Photo from Hyscience
One down side that comes with getting around a third of your budget from foreign donors, is that you have to kiss a lot of ass. At least rhetorically.
As a result, it’s not too much of a stretch to say that, on paper, Tanzania is one of the most politically correct places that I’ve ever lived. And, coming from a guy who was at Stanford University in the late 80s, that is saying something.
Here in Tanzany, you see a lot of NGOs, government agencies, politicians, journalists and others toeing the politically correct party line. Often when it doesn’t even make any sense.
Take for example the beginning of an article that ran in The Daily News on Monday, “Tamwa challenges herders on value of girl education.” (As always, I am typing this verbatim, including typos.)
The Tanzania Media Women Association (TAMWA) has challenged the Maasai and other pastoral communities countrywide to abandon the culture of marrying-off their school going girls.
A statement issued by TAMWA yesterday and signed by its Executive Director, Ms Ananilea Nkya, said the pastoral communities should also education their young ones on the global challenges such as climate change …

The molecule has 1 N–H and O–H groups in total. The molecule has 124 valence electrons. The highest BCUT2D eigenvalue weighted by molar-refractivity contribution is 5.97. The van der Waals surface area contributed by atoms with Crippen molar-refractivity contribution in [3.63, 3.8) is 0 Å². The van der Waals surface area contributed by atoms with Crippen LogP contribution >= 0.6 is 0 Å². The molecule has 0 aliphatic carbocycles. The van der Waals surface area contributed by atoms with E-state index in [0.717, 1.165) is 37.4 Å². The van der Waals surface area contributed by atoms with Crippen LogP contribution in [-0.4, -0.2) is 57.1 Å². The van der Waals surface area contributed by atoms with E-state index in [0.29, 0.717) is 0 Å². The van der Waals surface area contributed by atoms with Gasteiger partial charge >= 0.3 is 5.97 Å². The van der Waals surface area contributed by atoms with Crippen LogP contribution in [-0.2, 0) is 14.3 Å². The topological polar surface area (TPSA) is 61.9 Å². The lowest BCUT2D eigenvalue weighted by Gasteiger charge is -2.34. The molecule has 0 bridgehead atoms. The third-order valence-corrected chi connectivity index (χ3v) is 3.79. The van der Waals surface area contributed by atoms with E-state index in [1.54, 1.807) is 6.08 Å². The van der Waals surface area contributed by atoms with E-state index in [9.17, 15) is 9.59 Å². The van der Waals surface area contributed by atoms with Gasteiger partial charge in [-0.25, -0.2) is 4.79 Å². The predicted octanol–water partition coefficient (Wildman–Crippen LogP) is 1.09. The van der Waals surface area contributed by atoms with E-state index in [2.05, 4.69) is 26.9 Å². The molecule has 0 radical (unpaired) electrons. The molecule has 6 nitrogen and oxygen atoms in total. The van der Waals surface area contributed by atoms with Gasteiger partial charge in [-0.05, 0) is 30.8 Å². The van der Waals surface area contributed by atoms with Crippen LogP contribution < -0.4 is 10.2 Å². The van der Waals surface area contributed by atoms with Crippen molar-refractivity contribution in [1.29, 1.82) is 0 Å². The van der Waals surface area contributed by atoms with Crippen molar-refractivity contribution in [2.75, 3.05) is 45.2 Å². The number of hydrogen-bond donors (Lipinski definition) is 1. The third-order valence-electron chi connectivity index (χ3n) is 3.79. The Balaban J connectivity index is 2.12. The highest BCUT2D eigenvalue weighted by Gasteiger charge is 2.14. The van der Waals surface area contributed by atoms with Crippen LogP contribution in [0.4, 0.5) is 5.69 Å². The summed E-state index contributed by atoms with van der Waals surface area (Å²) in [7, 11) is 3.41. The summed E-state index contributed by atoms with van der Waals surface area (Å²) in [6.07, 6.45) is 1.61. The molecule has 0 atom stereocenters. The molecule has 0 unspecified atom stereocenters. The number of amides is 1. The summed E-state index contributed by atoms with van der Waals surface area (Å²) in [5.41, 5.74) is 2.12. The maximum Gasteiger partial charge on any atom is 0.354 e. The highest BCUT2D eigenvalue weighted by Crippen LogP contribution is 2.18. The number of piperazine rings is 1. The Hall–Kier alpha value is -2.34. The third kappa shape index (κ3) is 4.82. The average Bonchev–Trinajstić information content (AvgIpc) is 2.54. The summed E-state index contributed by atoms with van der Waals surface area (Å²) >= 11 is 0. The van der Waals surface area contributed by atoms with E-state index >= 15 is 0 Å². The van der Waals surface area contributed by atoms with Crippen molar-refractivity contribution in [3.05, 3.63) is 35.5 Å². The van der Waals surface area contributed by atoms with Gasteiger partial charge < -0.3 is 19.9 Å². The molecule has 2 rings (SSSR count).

‘It is against this reality that pastoralists in the country need to know that their future in the context of climate change, depends on their willingness to unpack their mindset and drop the culture of marrying off school girls for cow wealth and instead focus on education for their children.
Now, I don’t know anything about the challenges Maasai girls have in getting an education. And like all reasonably informed, non-Republicans, I definitely agree that climate change is a big potential problem.
However, I don’t think I’m going too far out on a limb here when I assert that climate change is pretty far down the list of the things preventing the education of school-aged girls in pastoral communities. (Further down, the article points to lack of social value of education, poverty, and a broken education system.)
What interests me more, is the whole economic sub-context. There are a gazillion groups here from the UN to The Human Fund, promoting a huge range of causes and issues. And all of them are clamoring to be noticed and competing to advance their pet issues.
So maybe I’m overly cynical, but I think it’s far more likely that someone, somewhere in the process that created this article, stood to gain financially from showing concern about climate change. Maybe an NGO needed a donation, or a media firm needed to show another PR success, or a journalist needed some extra money to pay for their kids school tuition. Who knows?
However it happened, it shouldn’t cloud our appreciate of the resulting zaniness. So I’m going to keep my eyes peeled for these little gems and post them from time to time. I hope you enjoy them as much as I do.